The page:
Green tea and Tai Chi Strengthen Bones, New Study Shows




Drinking green tea and practicing Taichi may promote bone health of postmenopausal women and reduce the risk of inflammation, a new study suggests.

The study, conducted by researchers at the Laura W. Bush Institute for Women's Health at the Texas Tech University Health Sciences Center, focused on postmenopausal women and investigated the potential for green tea to work synergistically with Taichi in enhancing bone strength of postmenopausal women.
 
Originating as a martial art in China, Taichi is a mind-body exercise that utilizes slow, gentle movements to build strength and flexibility, as well as deep breathing and relaxation, to move qi, or vital energy, throughout the body.

Green tea, historically consumed in the Orient and now an international mainstay, is chock full of compounds called polyphenols known for their potent antioxidant activity. Dozens of epidemiological (observational) studies have shown that people who consume the highest levels of green tea polyphenols (GTP) tend to have lower risks of several chronic degenerative diseases such as cardiovascular disease and osteoporosis. These findings have been followed up with animal studies, including some conducted by Shen, suggesting that the mechanism behind this correlation may have to do with lowering chronic levels of inflammation.



The Study
The study findings were published at EurekAlert.org, the website of the American Association for the Advancement of Science (AAAS).
Carried out as a double-blind, placebo-controlled, intervention trial (the "holy grail" of scientific studies), this experiment involved 171 postmenopausal women with the average age of 57 who had weak bones but not full-fledged osteoporosis. Subjects were divided into 4 groups -- placebo: starch pill (placebo) and no Taichi; GTP or green tea polyphenols (500 mg/day) and no Taichi; Placebo plus Taichi (starch pill and practising Taichi three times a week); and GTP plus Taichi.

The study lasted for 6 months, during which blood and urine samples were collected and muscle strength assessed.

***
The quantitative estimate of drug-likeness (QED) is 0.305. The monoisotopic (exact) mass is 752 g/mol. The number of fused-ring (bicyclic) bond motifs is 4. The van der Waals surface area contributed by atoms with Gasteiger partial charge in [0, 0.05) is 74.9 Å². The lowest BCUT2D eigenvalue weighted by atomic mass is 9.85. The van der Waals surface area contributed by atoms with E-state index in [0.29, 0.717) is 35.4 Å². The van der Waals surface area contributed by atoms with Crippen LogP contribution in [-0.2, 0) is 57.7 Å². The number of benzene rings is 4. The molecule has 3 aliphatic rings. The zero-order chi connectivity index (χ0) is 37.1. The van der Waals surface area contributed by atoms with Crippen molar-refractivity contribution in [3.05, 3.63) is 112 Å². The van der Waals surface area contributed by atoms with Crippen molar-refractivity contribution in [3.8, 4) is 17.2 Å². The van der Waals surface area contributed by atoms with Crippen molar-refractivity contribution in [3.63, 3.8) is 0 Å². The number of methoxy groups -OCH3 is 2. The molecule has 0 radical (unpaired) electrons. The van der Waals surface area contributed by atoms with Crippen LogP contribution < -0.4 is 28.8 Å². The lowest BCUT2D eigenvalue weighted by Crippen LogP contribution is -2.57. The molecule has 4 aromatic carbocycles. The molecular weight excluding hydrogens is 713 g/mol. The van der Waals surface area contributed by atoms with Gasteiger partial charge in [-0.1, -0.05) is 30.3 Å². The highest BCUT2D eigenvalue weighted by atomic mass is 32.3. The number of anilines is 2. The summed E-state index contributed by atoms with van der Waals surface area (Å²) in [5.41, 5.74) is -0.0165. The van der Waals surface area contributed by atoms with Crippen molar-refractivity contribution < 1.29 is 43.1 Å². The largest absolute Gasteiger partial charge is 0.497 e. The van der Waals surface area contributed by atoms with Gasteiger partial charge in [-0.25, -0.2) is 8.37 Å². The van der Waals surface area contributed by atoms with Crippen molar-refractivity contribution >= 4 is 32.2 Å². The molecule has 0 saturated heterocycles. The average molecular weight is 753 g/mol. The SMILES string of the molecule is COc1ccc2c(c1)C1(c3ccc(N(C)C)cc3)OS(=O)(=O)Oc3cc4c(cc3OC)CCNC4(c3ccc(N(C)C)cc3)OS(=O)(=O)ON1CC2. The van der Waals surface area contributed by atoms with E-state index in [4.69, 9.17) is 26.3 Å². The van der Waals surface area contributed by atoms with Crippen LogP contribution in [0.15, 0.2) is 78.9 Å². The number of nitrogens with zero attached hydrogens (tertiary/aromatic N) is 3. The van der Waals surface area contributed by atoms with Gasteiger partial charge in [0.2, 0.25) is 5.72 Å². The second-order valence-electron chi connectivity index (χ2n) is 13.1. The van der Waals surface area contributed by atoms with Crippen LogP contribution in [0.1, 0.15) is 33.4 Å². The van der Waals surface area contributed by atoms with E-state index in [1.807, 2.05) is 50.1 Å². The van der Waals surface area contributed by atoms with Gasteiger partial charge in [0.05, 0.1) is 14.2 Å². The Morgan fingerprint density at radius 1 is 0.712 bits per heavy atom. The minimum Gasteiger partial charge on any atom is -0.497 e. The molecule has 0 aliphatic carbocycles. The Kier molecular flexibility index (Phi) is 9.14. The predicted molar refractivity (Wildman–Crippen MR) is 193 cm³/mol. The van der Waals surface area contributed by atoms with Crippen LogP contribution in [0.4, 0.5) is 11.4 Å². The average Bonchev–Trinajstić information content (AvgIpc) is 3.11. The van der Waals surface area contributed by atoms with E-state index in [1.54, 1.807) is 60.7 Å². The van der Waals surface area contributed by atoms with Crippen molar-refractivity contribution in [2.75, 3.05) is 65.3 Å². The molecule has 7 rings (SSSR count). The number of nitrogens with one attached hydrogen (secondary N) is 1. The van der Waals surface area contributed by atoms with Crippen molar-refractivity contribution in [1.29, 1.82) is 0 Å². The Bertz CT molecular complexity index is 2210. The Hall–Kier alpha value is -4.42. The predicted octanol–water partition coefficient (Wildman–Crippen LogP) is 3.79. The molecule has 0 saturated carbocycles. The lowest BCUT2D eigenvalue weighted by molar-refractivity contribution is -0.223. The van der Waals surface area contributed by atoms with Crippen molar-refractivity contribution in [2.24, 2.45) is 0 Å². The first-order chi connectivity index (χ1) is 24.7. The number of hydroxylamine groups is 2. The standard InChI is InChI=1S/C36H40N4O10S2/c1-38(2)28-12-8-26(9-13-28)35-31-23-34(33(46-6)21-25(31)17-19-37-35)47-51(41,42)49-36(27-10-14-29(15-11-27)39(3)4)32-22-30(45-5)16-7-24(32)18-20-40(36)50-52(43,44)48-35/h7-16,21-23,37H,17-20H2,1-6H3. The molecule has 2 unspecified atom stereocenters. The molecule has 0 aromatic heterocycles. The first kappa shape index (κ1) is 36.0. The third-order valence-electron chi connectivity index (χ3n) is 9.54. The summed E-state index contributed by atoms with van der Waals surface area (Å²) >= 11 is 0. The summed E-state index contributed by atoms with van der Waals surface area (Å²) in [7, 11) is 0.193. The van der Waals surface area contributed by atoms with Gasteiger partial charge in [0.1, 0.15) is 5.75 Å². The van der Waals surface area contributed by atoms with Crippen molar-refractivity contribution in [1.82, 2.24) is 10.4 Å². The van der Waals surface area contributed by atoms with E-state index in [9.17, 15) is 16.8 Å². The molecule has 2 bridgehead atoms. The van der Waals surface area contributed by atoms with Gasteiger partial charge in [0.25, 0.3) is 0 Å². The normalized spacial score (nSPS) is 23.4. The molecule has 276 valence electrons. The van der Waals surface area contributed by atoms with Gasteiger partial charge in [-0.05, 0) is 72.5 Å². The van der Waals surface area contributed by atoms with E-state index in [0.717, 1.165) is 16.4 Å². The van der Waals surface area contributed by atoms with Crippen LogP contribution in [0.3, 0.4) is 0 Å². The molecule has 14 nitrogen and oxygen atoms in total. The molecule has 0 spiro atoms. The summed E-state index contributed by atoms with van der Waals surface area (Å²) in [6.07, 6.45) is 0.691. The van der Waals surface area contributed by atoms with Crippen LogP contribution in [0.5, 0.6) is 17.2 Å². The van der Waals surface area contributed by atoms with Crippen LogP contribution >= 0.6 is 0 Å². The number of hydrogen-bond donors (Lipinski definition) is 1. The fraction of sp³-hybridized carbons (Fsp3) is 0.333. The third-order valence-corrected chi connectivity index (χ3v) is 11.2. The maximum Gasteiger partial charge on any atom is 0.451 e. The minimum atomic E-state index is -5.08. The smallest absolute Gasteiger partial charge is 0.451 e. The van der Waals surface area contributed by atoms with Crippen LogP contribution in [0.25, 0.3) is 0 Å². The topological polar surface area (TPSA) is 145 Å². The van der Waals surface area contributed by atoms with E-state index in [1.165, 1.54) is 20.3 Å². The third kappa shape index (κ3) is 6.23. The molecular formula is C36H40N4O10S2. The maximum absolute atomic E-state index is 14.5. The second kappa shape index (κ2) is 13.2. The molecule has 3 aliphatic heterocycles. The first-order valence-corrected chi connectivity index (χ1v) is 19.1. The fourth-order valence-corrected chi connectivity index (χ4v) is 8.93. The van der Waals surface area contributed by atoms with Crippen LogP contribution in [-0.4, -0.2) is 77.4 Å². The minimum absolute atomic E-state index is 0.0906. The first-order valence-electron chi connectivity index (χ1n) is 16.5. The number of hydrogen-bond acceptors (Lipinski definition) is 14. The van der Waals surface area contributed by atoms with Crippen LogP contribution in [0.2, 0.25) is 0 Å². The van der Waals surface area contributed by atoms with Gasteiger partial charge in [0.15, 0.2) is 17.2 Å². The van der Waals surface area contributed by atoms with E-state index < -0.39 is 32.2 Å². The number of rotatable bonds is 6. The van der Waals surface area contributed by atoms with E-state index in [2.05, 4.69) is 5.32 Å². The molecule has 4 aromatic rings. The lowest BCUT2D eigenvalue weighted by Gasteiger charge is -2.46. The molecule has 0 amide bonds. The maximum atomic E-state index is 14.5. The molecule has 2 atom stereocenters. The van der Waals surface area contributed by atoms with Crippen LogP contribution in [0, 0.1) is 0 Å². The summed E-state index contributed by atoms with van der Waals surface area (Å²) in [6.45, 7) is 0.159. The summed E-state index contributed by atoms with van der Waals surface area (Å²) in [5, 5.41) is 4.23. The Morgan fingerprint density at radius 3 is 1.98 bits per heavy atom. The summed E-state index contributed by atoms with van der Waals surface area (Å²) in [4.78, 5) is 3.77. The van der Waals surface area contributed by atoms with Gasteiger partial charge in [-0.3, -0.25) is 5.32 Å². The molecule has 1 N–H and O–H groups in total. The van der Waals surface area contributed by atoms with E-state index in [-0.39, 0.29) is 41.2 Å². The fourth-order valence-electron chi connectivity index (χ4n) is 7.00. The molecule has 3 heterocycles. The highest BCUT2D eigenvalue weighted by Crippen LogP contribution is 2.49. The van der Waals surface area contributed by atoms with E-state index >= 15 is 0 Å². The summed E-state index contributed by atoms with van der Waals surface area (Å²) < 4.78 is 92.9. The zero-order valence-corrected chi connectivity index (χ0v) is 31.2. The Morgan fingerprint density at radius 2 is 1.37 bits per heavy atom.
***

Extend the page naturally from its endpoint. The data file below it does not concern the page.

The results show that consumption of GTP (at a level equivalent to about four-six cups of steeped green tea daily) and participation in Taichi independently enhanced markers of bone health by three and six months, respectively. A similar effect was found for muscle strength at the 6-month time point. Participants taking Taichi classes also reported significant beneficial effects in quality of life in terms of improving their emotional and mental health

Perhaps most remarkable, however, was the substantial effect that both GTP and Taichi had on biological markers of oxidative stress. Because oxidative stress is a main precursor to inflammation, this finding suggests that green tea and Taichi may help reduce the underlying etiology of not only osteoporosis, but other inflammatory diseases as well.


In the study, the researchers developed an animal model (the ovariectomized, middle-aged female rat), with which they could effectively study the effects of green tea consumption on protection against breakdown of the bone's microarchitecture, according to the AAAS.

In humans, this can lead to osteoporosis, a condition common to older women. The researchers say what they have learned from the animal models might also be applicable to postmenopausal women.

There is a "favorable effect of modest green tea consumption on bone remodeling in this pre-osteoporotic population," said lead researcher Dr. Chwan-Li (Leslie) Shen, an associate professor at the institute.
The researchers plan to soon complete a more long-term study utilizing more technically savvy measures of bone density, according to the AAAS. 

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